Reviving Dreamtime: In Search of Balance, by Hilary Buckwalter Kesti

Since time began, human beings have relied on their relationship with the natural world to make meaning out of an uncertain existence. Nature and human society once operated as a living system. This reciprocal, self-regulating way of living in the world, this way of being, lasted for millennia. Somewhere along the way humanity got lost. Humanity has come to believe that nature is to be used and conquered, and separate from that which they depend on for life. The head has been split off from the body, and in so doing, the heart as well. We have lost our wildness, and our connection to the symbolic nature of the unconscious through dreaming.

Dreams are like a creative, artistic expression of the unconscious, and are difficult to rationalize into solid concepts. Upon waking, dreams are sometimes foggy, and we are unable to grasp their meaning, even though they may leave us riddled with emotion that follows us throughout our day. And yet, dreams can point to something larger, something beyond our small concept of who we are in waking life.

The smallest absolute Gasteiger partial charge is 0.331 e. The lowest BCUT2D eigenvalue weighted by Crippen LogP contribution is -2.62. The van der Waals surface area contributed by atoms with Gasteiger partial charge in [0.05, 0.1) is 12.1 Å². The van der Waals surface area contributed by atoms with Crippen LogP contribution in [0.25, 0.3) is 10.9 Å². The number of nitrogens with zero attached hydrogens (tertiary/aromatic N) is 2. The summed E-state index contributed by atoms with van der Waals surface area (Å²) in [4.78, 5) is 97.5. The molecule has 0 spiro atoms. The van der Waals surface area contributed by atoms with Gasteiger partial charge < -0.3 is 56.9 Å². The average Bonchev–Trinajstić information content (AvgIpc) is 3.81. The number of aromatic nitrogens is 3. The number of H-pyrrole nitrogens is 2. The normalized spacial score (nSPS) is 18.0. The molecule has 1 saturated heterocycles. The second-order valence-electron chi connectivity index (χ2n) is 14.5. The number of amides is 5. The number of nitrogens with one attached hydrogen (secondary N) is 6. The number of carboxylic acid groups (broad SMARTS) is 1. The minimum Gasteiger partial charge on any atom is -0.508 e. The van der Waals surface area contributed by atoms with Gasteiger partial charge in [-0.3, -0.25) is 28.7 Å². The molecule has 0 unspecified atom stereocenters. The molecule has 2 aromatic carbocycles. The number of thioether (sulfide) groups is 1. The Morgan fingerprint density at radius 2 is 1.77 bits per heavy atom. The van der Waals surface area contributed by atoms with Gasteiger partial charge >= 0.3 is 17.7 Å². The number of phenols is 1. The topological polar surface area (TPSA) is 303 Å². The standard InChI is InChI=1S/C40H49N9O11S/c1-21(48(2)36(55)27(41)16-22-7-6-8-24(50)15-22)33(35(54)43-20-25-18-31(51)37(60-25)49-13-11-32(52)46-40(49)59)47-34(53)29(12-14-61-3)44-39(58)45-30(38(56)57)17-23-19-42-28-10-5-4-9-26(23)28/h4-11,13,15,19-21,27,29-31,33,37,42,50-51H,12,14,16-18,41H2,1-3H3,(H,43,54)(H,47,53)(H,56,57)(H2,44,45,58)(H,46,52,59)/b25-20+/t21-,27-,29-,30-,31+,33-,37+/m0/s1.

Every evening while we sleep, the unconscious communicates with us through symbols in the dreamscape. Myths collide with personal stories, events, and the shadow, to reveal that which we don’t know about ourselves. It is here in this rich inner landscape that we can begin the work of remembering, of reconnecting to the source, to Self.

Carl Jung devised the word individuation to describe this process of awakening to our higher Self. Individuation is the pathway of integration and wholeness, of recollection. And individuation is what is needed to bring health and healing to ourselves and to our world.

Reviving dreamtime requires that we begin to pay attention to our dreams. Perhaps we keep a dream journal by our bedside, waking at night to write them down. Perhaps we start a dream circle, or attend one; creating a sacred space in which the dreamtime can be shared in community with others. Our dreams can also be turned into art, paintings, collages, movement, dance, song, and other creative pursuits as ways of dreaming the dream onward.

By elevating the dreamtime to its rightful place in our lives, we can come into contact with the unconscious and the Self directly, thereby spiriting onward the process of individuation, or movement towards wholeness. Our world needs all of this and more. The dreamtime is a place where we can be grounded, rooted, and find our footing. It is here that we remember that we all belong to the world. It is here that we can find balance.

Want to know more? We have a Monthly Dream Group starting in December of this year, learn more and register here


Home Practice:  Keep a dream journal by your bedside. Upon waking jot down what you can remember, including sensations, feelings, and emotions. Look for characters, patterns, or motifs. What resonates? What stands out? What part of the dream carried the most impact?